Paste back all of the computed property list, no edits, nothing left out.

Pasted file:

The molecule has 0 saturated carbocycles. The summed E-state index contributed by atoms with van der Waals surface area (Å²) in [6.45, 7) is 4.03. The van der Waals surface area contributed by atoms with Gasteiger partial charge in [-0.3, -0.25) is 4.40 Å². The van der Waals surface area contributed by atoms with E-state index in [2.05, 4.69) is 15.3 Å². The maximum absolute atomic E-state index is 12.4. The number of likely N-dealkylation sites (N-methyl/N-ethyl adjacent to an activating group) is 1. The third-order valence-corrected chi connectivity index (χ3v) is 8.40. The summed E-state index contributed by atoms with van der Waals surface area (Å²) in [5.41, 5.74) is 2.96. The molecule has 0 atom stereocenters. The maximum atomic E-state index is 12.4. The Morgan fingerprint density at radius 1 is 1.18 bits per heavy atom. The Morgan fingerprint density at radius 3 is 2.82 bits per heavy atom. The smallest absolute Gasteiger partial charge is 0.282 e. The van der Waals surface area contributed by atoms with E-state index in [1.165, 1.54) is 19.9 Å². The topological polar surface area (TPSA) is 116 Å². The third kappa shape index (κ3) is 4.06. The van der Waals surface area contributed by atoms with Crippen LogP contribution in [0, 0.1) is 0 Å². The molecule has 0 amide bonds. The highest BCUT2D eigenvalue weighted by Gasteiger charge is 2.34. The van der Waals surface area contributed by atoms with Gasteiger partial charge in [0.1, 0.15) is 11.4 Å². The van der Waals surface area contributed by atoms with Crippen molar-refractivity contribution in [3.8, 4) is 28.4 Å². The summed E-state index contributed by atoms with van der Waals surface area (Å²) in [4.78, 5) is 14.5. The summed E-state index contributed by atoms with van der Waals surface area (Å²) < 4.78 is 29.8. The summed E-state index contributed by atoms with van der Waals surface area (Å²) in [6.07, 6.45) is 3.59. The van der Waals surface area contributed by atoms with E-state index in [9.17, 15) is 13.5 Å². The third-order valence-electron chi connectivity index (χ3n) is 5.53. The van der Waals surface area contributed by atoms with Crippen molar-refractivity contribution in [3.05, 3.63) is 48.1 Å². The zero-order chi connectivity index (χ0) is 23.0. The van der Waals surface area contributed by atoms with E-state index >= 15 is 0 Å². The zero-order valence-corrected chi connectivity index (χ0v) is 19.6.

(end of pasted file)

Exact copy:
The molecule has 0 saturated carbocycles. The summed E-state index contributed by atoms with van der Waals surface area (Å²) in [6.45, 7) is 4.03. The van der Waals surface area contributed by atoms with Gasteiger partial charge in [-0.3, -0.25) is 4.40 Å². The van der Waals surface area contributed by atoms with E-state index in [2.05, 4.69) is 15.3 Å². The maximum absolute atomic E-state index is 12.4. The number of likely N-dealkylation sites (N-methyl/N-ethyl adjacent to an activating group) is 1. The third-order valence-corrected chi connectivity index (χ3v) is 8.40. The summed E-state index contributed by atoms with van der Waals surface area (Å²) in [5.41, 5.74) is 2.96. The molecule has 0 atom stereocenters. The maximum atomic E-state index is 12.4. The Morgan fingerprint density at radius 1 is 1.18 bits per heavy atom. The Morgan fingerprint density at radius 3 is 2.82 bits per heavy atom. The smallest absolute Gasteiger partial charge is 0.282 e. The van der Waals surface area contributed by atoms with E-state index in [1.165, 1.54) is 19.9 Å². The topological polar surface area (TPSA) is 116 Å². The third kappa shape index (κ3) is 4.06. The van der Waals surface area contributed by atoms with Crippen LogP contribution in [0, 0.1) is 0 Å². The molecule has 0 amide bonds. The highest BCUT2D eigenvalue weighted by Gasteiger charge is 2.34. The van der Waals surface area contributed by atoms with Gasteiger partial charge in [0.1, 0.15) is 11.4 Å². The van der Waals surface area contributed by atoms with Crippen molar-refractivity contribution in [3.8, 4) is 28.4 Å². The summed E-state index contributed by atoms with van der Waals surface area (Å²) in [4.78, 5) is 14.5. The summed E-state index contributed by atoms with van der Waals surface area (Å²) < 4.78 is 29.8. The summed E-state index contributed by atoms with van der Waals surface area (Å²) in [6.07, 6.45) is 3.59. The van der Waals surface area contributed by atoms with E-state index in [9.17, 15) is 13.5 Å². The third-order valence-electron chi connectivity index (χ3n) is 5.53. The van der Waals surface area contributed by atoms with Crippen molar-refractivity contribution in [3.05, 3.63) is 48.1 Å². The zero-order chi connectivity index (χ0) is 23.0. The van der Waals surface area contributed by atoms with E-state index >= 15 is 0 Å². The zero-order valence-corrected chi connectivity index (χ0v) is 19.6.